Accord trial: diabetes tipo 2

  1.  leia a proposta do estudo
  2. notícia de suspensão por excesso de mortes no grupo intervenção (em letra roxa)
  3. The day after: repercussão do estudo pelo HeartWire
    (atualizado em 08/02/08)
  4. reportagem do The New York Times (em letra roxa)
  5. posição da American Diabetes Society.
  6. estudo Advance ( despacho da Reuters em 13/02/08)

retorne ao blog do Paulo Lotufo

Anunciou-se hoje, a suspensão do ACCORD Study cujo objetivo era verificar se o controle rigoroso da glicemia indicaria redução de eventos cardiovasculares em pacientes com diabetes de tipo 2.
Para os pacientes com diabetes tipo 1 sabe-se que melhor o controle, menor o risco. Mas, no diabetes tipo 2, o controle da pressão arterial e, talvez a elevação da fração HDL-colesterol e redução dos triglicerídeos representam fator mais importante do que o controle da glicemia. A polêmica é antiga e, remonta à publicação dos ensaios clínicos ingleses, o UKPDS. Esse estudo mostrou que a redução da glicemia evita retinopatia e doença renal, mas não eventos cardiovasculares.
Hoje (06/02/08), no New England Journal of Medicine publicou-se o Steno-2 mostrando que o tratamento multifatorial reduziu a morbimortalidade em diabéticos tipo 2 com microalbuminúria.
Leia a página sobre o Steno-2, clique aqui.
Dados completos sobre o Accord, clique aqui. 
 
Atualização em 08/02/08: repercussão grande na mídia, incluindo a brasileira. Reproduzo o HeartWire com várias opiniões sobre o resultado do estudo. Steve Nissen questiona - obviamente - o papel da rosiglitasona. O presidente da American Diabetes Association tentou desqualificar os achados, como era de se esperar. Para ele, se tudo não for artefatos, o motivo foi a intensidade do tratamento e excesso de medicamentos. Acho que ele não leu o Steno-2. Aqui, boa entrevista de Bráulio Luna Filho na Folha de S. Paulo com a seguinte afirmativa que merece transcrição:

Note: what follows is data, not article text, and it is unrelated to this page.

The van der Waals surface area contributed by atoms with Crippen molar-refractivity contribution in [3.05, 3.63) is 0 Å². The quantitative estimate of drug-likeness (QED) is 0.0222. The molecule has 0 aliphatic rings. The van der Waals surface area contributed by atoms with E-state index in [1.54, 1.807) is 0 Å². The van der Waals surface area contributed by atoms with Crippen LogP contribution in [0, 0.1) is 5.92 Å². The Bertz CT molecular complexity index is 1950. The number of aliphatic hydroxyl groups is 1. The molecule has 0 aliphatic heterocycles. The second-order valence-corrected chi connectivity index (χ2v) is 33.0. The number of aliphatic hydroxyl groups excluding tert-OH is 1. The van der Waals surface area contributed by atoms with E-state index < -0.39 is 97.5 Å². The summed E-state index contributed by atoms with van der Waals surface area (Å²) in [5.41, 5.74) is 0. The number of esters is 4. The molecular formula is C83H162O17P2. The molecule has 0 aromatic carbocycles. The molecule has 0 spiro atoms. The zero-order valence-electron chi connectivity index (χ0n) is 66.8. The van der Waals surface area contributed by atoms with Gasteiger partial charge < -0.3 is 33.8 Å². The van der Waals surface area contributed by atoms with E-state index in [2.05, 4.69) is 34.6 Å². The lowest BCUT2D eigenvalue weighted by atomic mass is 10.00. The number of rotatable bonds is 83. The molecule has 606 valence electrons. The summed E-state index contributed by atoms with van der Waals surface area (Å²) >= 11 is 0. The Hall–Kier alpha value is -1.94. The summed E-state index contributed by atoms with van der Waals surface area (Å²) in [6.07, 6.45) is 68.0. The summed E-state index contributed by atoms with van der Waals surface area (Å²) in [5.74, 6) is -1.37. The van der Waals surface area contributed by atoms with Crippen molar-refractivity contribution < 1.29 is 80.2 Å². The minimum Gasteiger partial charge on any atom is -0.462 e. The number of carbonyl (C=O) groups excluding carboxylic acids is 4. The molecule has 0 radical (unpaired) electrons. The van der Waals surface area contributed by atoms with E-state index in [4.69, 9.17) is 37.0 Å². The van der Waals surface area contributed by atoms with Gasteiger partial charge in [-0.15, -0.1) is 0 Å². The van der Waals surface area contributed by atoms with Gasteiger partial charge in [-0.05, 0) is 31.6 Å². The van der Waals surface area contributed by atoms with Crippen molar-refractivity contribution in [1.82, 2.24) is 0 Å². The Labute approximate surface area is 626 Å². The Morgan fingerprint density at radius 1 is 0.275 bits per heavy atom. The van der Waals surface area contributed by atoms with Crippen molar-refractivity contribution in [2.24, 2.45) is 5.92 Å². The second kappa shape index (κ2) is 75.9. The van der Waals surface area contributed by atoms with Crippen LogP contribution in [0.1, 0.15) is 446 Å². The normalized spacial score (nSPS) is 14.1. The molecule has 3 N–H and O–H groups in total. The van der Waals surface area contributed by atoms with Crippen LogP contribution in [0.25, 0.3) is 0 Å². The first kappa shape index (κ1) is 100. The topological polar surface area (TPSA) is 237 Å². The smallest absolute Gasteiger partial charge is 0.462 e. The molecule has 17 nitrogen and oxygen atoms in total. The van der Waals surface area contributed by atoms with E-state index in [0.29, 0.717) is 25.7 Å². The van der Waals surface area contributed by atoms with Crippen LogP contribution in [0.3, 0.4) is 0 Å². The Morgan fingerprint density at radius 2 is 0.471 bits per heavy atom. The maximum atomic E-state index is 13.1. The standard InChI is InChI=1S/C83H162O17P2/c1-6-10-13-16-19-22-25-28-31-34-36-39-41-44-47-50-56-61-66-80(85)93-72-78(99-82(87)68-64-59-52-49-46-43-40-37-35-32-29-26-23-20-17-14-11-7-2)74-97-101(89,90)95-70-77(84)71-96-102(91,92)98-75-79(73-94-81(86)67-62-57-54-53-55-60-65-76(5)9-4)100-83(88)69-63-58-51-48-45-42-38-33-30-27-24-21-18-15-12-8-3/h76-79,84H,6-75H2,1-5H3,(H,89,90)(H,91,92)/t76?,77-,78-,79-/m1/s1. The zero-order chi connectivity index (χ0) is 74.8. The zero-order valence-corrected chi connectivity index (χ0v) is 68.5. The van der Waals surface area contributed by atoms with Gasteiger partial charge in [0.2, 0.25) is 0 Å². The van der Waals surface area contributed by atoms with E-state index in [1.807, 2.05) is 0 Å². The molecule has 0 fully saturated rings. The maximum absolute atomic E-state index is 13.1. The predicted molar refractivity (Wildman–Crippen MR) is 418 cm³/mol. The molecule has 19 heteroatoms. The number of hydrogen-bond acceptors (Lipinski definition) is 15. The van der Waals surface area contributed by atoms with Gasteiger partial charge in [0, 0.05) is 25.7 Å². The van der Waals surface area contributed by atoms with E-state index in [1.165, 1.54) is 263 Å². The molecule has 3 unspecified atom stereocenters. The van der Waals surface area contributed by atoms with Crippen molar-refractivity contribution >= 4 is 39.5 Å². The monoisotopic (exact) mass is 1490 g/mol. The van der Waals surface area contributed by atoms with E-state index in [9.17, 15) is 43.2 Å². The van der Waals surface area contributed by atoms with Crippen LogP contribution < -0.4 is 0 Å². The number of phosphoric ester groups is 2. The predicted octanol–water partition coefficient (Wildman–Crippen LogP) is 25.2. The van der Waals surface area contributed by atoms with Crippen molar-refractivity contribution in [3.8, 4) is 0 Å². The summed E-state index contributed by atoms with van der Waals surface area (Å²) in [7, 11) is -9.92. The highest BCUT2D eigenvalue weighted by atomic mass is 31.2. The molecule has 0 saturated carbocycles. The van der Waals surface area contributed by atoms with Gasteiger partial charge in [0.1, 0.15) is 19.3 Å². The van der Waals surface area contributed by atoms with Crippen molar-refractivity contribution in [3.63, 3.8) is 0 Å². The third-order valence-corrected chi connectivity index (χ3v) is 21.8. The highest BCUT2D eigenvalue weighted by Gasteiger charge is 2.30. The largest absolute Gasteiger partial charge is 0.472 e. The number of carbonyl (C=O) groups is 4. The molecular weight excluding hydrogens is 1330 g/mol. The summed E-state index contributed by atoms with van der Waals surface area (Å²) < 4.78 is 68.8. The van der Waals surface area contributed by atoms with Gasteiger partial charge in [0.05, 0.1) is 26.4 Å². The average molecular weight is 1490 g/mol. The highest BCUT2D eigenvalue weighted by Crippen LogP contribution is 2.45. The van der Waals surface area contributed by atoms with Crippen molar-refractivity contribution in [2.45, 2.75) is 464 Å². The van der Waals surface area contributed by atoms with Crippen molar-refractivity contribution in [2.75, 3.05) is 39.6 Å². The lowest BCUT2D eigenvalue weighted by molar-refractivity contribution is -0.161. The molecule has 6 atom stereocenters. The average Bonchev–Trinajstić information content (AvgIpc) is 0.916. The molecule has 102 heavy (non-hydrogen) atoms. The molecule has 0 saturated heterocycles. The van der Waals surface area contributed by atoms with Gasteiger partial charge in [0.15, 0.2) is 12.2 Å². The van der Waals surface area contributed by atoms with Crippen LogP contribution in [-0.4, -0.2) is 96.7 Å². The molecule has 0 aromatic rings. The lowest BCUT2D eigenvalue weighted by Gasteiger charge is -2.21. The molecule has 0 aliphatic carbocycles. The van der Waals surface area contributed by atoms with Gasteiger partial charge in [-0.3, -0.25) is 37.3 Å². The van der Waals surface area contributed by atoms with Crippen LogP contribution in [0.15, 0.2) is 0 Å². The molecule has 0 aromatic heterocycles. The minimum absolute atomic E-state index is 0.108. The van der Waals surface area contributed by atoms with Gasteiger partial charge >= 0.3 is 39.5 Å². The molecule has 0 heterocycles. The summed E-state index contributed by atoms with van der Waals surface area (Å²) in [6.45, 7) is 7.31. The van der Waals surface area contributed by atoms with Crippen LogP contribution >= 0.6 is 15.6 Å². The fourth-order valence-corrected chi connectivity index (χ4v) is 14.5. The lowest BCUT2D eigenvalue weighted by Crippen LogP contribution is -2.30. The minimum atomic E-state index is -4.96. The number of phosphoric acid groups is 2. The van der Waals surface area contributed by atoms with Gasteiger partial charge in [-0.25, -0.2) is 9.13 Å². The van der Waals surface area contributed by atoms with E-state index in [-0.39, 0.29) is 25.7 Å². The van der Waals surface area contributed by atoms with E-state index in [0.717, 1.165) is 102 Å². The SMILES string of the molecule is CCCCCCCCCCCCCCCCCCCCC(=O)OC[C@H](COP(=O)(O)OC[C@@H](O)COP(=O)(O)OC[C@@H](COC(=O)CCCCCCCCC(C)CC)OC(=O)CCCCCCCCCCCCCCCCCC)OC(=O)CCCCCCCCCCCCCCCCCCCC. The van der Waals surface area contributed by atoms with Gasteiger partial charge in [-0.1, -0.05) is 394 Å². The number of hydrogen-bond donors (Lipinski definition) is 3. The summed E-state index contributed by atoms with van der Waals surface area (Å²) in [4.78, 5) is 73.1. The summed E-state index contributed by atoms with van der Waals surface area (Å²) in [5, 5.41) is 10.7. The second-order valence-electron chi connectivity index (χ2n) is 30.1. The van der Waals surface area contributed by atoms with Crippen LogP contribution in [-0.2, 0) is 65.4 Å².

"há hoje uma crescente pressão da indústria farmacêutica para vender cada vez mais drogas que reduzam cada vez mais o índice glicêmico (sic)" ..."Muitas vezes os valores de normalidade na prática médica sem ter estudo mostrando eficácia e segurança..."
PS estamos falando de diabetes tipo 2, nada do apresentado aqui ´pode ser aplicado ao diabetes tipo 1, onde a redução da glicemia mostrou-se protetivo.
 
Atualização em 09/02/09: matéria do The New York Times e da American Diabetes Association.
 
Atualização em 13/02/09: Reuters anuncia que o estudo Advance idealizado em Oxford com número superior de participantes do que o Accord não mostrou risco maior na redução da hemoglobina glicada, embora o alvo foi 6,5% e, não 6% como o Accord. Ou seja nota-se, novamente uma disputa surda EUA-Comunidade Européia nesse setor. Lembrando que o Avandia é da inglesa Glaxo Smith Kline e,  o Acomplia (rimonabant) da francesa Sanofi-Aventis não foi autorizado pelo americano FDA. Em comércio internacional, vale o nacionalista, exceto para o idiota do nosso Ministro da Agricultura. (leia do blog do Alon para entender minha fúria)
 
 

         ACCORD Study Purpose

(June 30, 2006)

Patients with type 2 diabetes mellitus die of cardiovascular disease (CVD) at rates two to four times higher than non-diabetic populations of similar demographic characteristics. They also experience increased rates of nonfatal myocardial infarction and stroke. With the growing prevalence of obesity in the United States, CVD associated with type 2 diabetes is expected to become an even greater public health challenge in the coming decades than it is now. Expected increases in event rates will be associated with a concomitant rise in suffering and resource utilization. Despite the importance of this health problem in the North American population, there is a lack of definitive data on the effects of intensive control of glycemia and other CVD risk factors on CVD event rates in diabetic patients.

The overall goal of the Action to Control Cardiovascular Risk in Diabetes (ACCORD) trial is to address this challenge by testing three complementary medical treatment strategies for type 2 diabetes to enhance the options for reducing the still very high rate of major CVD morbidity and mortality in this disease.